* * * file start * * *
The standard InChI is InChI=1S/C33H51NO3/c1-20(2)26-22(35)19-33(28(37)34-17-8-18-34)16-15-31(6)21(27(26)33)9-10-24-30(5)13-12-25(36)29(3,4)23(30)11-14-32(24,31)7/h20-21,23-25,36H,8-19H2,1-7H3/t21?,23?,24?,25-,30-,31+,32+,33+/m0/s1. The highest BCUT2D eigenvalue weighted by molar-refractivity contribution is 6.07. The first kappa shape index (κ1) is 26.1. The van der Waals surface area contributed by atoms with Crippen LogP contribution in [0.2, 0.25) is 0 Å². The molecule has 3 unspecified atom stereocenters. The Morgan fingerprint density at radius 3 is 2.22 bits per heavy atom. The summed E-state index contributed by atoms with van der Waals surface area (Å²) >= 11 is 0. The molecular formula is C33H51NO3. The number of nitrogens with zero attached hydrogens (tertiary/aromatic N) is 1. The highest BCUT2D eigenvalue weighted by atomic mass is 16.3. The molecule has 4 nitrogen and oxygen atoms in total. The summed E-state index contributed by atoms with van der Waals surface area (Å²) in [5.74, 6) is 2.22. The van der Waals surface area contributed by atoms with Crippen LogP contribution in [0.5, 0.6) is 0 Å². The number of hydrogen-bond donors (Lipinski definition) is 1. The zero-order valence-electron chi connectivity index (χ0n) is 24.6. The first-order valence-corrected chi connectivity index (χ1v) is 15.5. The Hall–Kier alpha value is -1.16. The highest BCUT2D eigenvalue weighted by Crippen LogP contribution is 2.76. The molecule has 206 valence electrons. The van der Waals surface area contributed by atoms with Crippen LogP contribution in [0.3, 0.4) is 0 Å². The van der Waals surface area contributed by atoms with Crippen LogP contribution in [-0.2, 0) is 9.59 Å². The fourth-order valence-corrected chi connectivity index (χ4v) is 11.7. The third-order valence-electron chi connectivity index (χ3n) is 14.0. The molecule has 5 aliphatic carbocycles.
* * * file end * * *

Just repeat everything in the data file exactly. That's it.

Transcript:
The standard InChI is InChI=1S/C33H51NO3/c1-20(2)26-22(35)19-33(28(37)34-17-8-18-34)16-15-31(6)21(27(26)33)9-10-24-30(5)13-12-25(36)29(3,4)23(30)11-14-32(24,31)7/h20-21,23-25,36H,8-19H2,1-7H3/t21?,23?,24?,25-,30-,31+,32+,33+/m0/s1. The highest BCUT2D eigenvalue weighted by molar-refractivity contribution is 6.07. The first kappa shape index (κ1) is 26.1. The van der Waals surface area contributed by atoms with Crippen LogP contribution in [0.2, 0.25) is 0 Å². The molecule has 3 unspecified atom stereocenters. The Morgan fingerprint density at radius 3 is 2.22 bits per heavy atom. The summed E-state index contributed by atoms with van der Waals surface area (Å²) >= 11 is 0. The molecular formula is C33H51NO3. The number of nitrogens with zero attached hydrogens (tertiary/aromatic N) is 1. The highest BCUT2D eigenvalue weighted by atomic mass is 16.3. The molecule has 4 nitrogen and oxygen atoms in total. The summed E-state index contributed by atoms with van der Waals surface area (Å²) in [5.74, 6) is 2.22. The van der Waals surface area contributed by atoms with Crippen LogP contribution in [0.5, 0.6) is 0 Å². The number of hydrogen-bond donors (Lipinski definition) is 1. The zero-order valence-electron chi connectivity index (χ0n) is 24.6. The first-order valence-corrected chi connectivity index (χ1v) is 15.5. The Hall–Kier alpha value is -1.16. The highest BCUT2D eigenvalue weighted by Crippen LogP contribution is 2.76. The molecule has 206 valence electrons. The van der Waals surface area contributed by atoms with Crippen LogP contribution in [0.3, 0.4) is 0 Å². The van der Waals surface area contributed by atoms with Crippen LogP contribution in [-0.2, 0) is 9.59 Å². The fourth-order valence-corrected chi connectivity index (χ4v) is 11.7. The third-order valence-electron chi connectivity index (χ3n) is 14.0. The molecule has 5 aliphatic carbocycles.